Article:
Wednesday, October 15, 2003

A Guide to Collecting Ancient Coins – Part 1

Collecting ancient coins can be: fun; an investment; done to satisfy your collecting urge; a tangible connection to history; a gateway to expanding your knowledge of the ancient world; a place to throw some of your disposable income; a great way to impress your friends and relatives; a source of personal satisfaction; a way to contribute to our understanding of the ancient world; and much more.

I will have a series of posts that reflect my opinions on how one can get started collecting/investing/possessing ancient coins.

My suggested first step is to browse around and see what fits your interest and budget. Go to various coin dealers’ web sites and look at the coins and prices. You don’t need thousands or even hundreds of dollars to start collecting. Many dealers offer auctions or fixed price lists where you can buy coins for a modest sum, especially if you do not decide to focus your collecting on the gold coins of the Twelve Caesars (more on them later). Try to see if the area you are interested in has coins that apeal to you and also fit your budget.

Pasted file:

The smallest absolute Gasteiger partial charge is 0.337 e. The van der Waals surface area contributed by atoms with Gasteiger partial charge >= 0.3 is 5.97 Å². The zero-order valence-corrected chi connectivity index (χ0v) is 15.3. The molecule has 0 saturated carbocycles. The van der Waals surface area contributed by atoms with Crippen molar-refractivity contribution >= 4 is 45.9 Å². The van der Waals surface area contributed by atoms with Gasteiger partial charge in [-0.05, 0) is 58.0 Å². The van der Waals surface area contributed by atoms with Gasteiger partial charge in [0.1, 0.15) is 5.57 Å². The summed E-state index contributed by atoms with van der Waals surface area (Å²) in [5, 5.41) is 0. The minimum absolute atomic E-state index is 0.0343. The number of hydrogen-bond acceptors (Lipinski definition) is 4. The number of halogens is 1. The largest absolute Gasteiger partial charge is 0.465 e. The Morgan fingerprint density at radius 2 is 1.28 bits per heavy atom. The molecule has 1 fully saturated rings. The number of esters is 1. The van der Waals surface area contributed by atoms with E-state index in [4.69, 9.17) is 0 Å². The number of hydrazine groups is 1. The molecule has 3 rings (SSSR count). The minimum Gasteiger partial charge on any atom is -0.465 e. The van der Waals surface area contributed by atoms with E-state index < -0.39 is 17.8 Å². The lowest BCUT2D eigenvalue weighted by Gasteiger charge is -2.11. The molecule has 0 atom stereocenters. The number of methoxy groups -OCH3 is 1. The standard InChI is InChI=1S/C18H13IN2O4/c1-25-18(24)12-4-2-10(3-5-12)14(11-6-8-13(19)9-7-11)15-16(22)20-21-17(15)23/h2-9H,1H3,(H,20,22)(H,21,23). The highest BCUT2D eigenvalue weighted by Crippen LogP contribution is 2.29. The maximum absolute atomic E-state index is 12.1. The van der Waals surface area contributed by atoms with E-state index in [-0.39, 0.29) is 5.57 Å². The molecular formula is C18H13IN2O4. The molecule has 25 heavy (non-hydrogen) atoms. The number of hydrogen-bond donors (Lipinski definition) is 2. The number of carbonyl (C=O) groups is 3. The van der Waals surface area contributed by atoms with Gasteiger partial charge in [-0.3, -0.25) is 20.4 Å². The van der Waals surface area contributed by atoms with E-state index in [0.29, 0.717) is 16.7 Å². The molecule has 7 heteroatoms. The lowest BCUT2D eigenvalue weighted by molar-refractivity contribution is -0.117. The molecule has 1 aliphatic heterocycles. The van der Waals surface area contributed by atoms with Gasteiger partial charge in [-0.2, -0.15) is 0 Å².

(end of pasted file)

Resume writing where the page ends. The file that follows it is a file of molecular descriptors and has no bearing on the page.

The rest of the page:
Also don’t forget your local coin dealers, they may have ancient coins and they will likely let you hold them and the local dealer is often an excellent starting point if they are knowledgeable about ancient coins.

Once you’ve browsed around and seen what the prices are like, you can decide what to collect. Some collectors prefer to collect a representative type series. For example, many collectors try to buy one coin of each of the Roman Emperors. Some prefer thematic collections, such as depictions of animals, buildings, or military items upon coins. Others prefer regional collections, and still others collect on an eclectic basis and buy whatever coins strike their fancy. There really is no wrong way to collect ancient coins, and you can collect and organize your collection as you see fit.

One note of warning: once you hold in your hand a shiny silver, bronze or gold coin that is over 1000 to 2000 years old, you may not only swell with the pride of ownership of this historic item, you might be found by others holding and staring at it while crooning…”yes, my precioussss, I have my precioussss, mine!”

The next post in this series will discuss grading and some essential coin books and resources.

Part 2 in this series can be found here.

Part 3 can be found here.

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